ngin - Norfolk Genetic Information Network
Date:  8 March 2001


ngin comment:  good article on the views of Prof Terje Traavik of the Norwegian Institute of Gene Ecology
No known benefits, no proven risks
By Sarah Sabaratnam - New Straits Times (Malaysia) March 6, 2001

Terje Traavik, scientific director for the Norwegian Institute of Gene Ecology, was in Malaysia
recently to speak about biosafety. He voices his concerns about genetic  engineering to Sarah Sabaratnam

"GENETIC engineering is not at all a technology," says Prof Terje Traavik, scientist of molecular biology, referring to the first set of methods that we collectively call genetic engineering (GE). "It's not worth that designation. I've been doing this for 20 years, so I know what I'm talking about."

And he does. Traavik has been actively involved in advising his government about biosafety issues for years now and was one of those involved in the drafting of the Norwegian biosafety laws. He has also, on several occasions, been commissioned by the government to research and report on issues relating to genetic engineering and biosafety.

Traavik's main issue about GE is that the whole first generation of genetically modified plants has been made by a set of methods which have upredictable health and environmental risks. By unpredictable, he means that it is impossible to target our favourite gene to a specific place in the recipient chromosome. "You put the DNA in there and you hope it is going to be integrated in the recipient cell's DNA. But as it is now, you cannot at all determine by present-day techniques where your gene is being inserted in the recipient DNA."

Even if you transfer DNA within monkeys, you will not be able to determine exactly where the gene is introduced. It will be integrated at random and that will create problems, whether you like it or not. Furthermore, the environment, the growth conditions, temperature and humidity may affect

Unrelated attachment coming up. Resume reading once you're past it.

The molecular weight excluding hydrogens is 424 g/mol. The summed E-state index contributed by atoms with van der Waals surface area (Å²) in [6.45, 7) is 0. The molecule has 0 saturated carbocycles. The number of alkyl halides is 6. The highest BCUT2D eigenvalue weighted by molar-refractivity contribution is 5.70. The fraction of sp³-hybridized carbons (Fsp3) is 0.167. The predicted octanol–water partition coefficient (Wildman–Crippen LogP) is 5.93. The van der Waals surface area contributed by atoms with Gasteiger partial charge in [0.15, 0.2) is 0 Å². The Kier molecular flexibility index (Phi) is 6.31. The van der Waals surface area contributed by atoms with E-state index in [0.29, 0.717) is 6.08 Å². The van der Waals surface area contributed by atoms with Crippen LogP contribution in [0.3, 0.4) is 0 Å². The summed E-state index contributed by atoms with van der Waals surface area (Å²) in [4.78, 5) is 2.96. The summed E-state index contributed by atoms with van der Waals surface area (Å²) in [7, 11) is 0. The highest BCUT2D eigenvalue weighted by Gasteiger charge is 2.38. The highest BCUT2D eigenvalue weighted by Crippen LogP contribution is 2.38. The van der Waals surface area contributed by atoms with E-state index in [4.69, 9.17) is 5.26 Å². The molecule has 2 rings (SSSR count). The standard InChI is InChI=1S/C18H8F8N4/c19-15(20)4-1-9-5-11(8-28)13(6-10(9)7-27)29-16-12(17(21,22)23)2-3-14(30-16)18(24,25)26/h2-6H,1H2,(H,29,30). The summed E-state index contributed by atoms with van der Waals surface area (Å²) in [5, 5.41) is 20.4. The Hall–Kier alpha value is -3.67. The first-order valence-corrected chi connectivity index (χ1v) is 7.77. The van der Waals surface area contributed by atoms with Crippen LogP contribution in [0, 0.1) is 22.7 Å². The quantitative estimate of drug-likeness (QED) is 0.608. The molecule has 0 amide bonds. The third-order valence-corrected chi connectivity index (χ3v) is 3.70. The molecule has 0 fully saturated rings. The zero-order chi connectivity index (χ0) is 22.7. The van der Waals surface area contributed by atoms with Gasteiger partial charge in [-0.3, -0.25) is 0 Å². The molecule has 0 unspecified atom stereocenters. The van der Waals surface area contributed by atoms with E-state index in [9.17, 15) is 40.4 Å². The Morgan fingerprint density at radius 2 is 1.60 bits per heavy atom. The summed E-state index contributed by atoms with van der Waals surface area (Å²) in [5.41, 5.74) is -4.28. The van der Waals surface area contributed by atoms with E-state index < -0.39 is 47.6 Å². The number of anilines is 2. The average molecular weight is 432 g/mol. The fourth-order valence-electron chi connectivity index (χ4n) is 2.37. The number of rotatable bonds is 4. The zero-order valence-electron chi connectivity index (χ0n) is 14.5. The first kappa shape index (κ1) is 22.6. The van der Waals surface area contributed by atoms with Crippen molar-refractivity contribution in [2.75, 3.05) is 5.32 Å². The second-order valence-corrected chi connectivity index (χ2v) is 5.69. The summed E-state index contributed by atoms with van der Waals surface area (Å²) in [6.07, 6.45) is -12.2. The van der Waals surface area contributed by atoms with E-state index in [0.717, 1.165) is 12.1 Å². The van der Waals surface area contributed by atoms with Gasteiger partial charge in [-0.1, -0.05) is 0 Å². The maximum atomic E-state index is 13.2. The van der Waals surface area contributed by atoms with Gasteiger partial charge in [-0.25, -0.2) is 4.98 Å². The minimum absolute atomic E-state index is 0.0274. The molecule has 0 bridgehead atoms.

the characteristics of the GM plants to different degrees.

This unpredictability, which was dominant in the first generation of GM plants, is existent in the present third generation, which has been produced with the same technology. All the hype about improved crops is just hype. He says there is a lot of controversy about GE because neither the benefits nor the risks can be proven. "The benefits and the risks are both mostly hypothethical but
for the first generation of GM plants, there are no benefits to the consumers. There is no health benefit, no ecological benefit. On the other hand, there are a lot of theoreticals and no proven risks," he says.

Given this, the only logical conclusion "is that you don't use these until you can prove risk or no risks". It doesn't mean that research into this science should not go on. "My message is let the science go on until some of the risk factors have been clarified. To say that science should go on, I mean that the science that is aimed at making good products should go on."

At the same time, what is essential is research related to the potential hypothetical risks. "Until now those lines of research have been very weak or non-existent to some extent."

He also insists that such research should be publicly-funded. "If society wants reliable research, it's
got to be publicly-funded and done by truly independent researchers and research institutes. "That's a kind of choice society needs to make. If it doesn't want to know the risks and only wants to see the benefits. it may end up with having unpredicted catastrophies on its hands."